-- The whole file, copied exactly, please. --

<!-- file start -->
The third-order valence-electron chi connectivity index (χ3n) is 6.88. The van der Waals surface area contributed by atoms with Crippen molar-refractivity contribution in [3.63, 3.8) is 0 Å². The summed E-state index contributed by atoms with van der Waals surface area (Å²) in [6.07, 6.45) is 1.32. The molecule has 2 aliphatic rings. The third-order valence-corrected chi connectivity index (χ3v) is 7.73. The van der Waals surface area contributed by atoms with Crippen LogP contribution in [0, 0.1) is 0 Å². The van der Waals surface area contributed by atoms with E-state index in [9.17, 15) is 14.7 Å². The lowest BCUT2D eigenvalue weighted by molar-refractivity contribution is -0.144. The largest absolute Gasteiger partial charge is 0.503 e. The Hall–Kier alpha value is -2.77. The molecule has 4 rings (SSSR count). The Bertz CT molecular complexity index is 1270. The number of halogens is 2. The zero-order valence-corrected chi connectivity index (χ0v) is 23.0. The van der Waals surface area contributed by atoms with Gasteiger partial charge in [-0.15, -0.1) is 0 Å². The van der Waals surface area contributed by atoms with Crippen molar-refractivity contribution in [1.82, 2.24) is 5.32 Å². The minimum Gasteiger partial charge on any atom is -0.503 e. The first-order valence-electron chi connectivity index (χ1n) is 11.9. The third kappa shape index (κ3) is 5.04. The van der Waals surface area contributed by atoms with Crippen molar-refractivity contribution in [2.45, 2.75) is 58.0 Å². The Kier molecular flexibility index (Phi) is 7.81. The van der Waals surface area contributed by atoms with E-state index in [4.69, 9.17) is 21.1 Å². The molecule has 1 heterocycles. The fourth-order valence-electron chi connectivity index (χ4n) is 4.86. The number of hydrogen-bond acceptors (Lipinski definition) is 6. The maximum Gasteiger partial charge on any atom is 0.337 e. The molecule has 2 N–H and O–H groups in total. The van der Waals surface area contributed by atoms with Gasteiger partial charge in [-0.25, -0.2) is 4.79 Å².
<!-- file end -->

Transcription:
The third-order valence-electron chi connectivity index (χ3n) is 6.88. The van der Waals surface area contributed by atoms with Crippen molar-refractivity contribution in [3.63, 3.8) is 0 Å². The summed E-state index contributed by atoms with van der Waals surface area (Å²) in [6.07, 6.45) is 1.32. The molecule has 2 aliphatic rings. The third-order valence-corrected chi connectivity index (χ3v) is 7.73. The van der Waals surface area contributed by atoms with Crippen LogP contribution in [0, 0.1) is 0 Å². The van der Waals surface area contributed by atoms with E-state index in [9.17, 15) is 14.7 Å². The lowest BCUT2D eigenvalue weighted by molar-refractivity contribution is -0.144. The largest absolute Gasteiger partial charge is 0.503 e. The Hall–Kier alpha value is -2.77. The molecule has 4 rings (SSSR count). The Bertz CT molecular complexity index is 1270. The number of halogens is 2. The zero-order valence-corrected chi connectivity index (χ0v) is 23.0. The van der Waals surface area contributed by atoms with Gasteiger partial charge in [-0.15, -0.1) is 0 Å². The van der Waals surface area contributed by atoms with Crippen molar-refractivity contribution in [1.82, 2.24) is 5.32 Å². The minimum Gasteiger partial charge on any atom is -0.503 e. The first-order valence-electron chi connectivity index (χ1n) is 11.9. The third kappa shape index (κ3) is 5.04. The van der Waals surface area contributed by atoms with Crippen molar-refractivity contribution in [2.45, 2.75) is 58.0 Å². The Kier molecular flexibility index (Phi) is 7.81. The van der Waals surface area contributed by atoms with E-state index in [4.69, 9.17) is 21.1 Å². The molecule has 1 heterocycles. The fourth-order valence-electron chi connectivity index (χ4n) is 4.86. The number of hydrogen-bond acceptors (Lipinski definition) is 6. The maximum Gasteiger partial charge on any atom is 0.337 e. The molecule has 2 N–H and O–H groups in total. The van der Waals surface area contributed by atoms with Gasteiger partial charge in [-0.25, -0.2) is 4.79 Å².